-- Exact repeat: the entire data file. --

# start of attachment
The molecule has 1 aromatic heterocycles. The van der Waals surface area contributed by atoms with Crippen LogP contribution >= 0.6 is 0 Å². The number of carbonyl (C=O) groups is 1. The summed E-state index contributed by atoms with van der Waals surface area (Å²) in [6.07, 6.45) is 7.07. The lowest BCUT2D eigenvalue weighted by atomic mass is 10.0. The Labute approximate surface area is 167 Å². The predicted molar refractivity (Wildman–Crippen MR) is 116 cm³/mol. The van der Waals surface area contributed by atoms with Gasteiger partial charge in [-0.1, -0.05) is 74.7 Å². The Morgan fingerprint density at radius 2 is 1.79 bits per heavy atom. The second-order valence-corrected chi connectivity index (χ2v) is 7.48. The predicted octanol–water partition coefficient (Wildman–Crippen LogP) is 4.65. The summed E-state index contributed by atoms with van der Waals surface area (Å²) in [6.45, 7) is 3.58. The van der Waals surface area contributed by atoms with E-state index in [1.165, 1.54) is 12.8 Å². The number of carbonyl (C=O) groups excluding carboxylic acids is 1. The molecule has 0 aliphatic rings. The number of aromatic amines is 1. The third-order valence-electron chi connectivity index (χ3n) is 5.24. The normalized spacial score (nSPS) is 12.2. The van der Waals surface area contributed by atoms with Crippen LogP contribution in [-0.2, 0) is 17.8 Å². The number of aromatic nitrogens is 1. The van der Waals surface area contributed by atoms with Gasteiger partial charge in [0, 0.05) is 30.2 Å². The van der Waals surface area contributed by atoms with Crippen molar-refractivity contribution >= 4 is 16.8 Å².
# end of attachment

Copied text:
The molecule has 1 aromatic heterocycles. The van der Waals surface area contributed by atoms with Crippen LogP contribution >= 0.6 is 0 Å². The number of carbonyl (C=O) groups is 1. The summed E-state index contributed by atoms with van der Waals surface area (Å²) in [6.07, 6.45) is 7.07. The lowest BCUT2D eigenvalue weighted by atomic mass is 10.0. The Labute approximate surface area is 167 Å². The predicted molar refractivity (Wildman–Crippen MR) is 116 cm³/mol. The van der Waals surface area contributed by atoms with Gasteiger partial charge in [-0.1, -0.05) is 74.7 Å². The Morgan fingerprint density at radius 2 is 1.79 bits per heavy atom. The second-order valence-corrected chi connectivity index (χ2v) is 7.48. The predicted octanol–water partition coefficient (Wildman–Crippen LogP) is 4.65. The summed E-state index contributed by atoms with van der Waals surface area (Å²) in [6.45, 7) is 3.58. The van der Waals surface area contributed by atoms with E-state index in [1.165, 1.54) is 12.8 Å². The number of carbonyl (C=O) groups excluding carboxylic acids is 1. The molecule has 0 aliphatic rings. The number of aromatic amines is 1. The third-order valence-electron chi connectivity index (χ3n) is 5.24. The normalized spacial score (nSPS) is 12.2. The van der Waals surface area contributed by atoms with Crippen LogP contribution in [-0.2, 0) is 17.8 Å². The number of aromatic nitrogens is 1. The van der Waals surface area contributed by atoms with Gasteiger partial charge in [0, 0.05) is 30.2 Å². The van der Waals surface area contributed by atoms with Crippen molar-refractivity contribution >= 4 is 16.8 Å².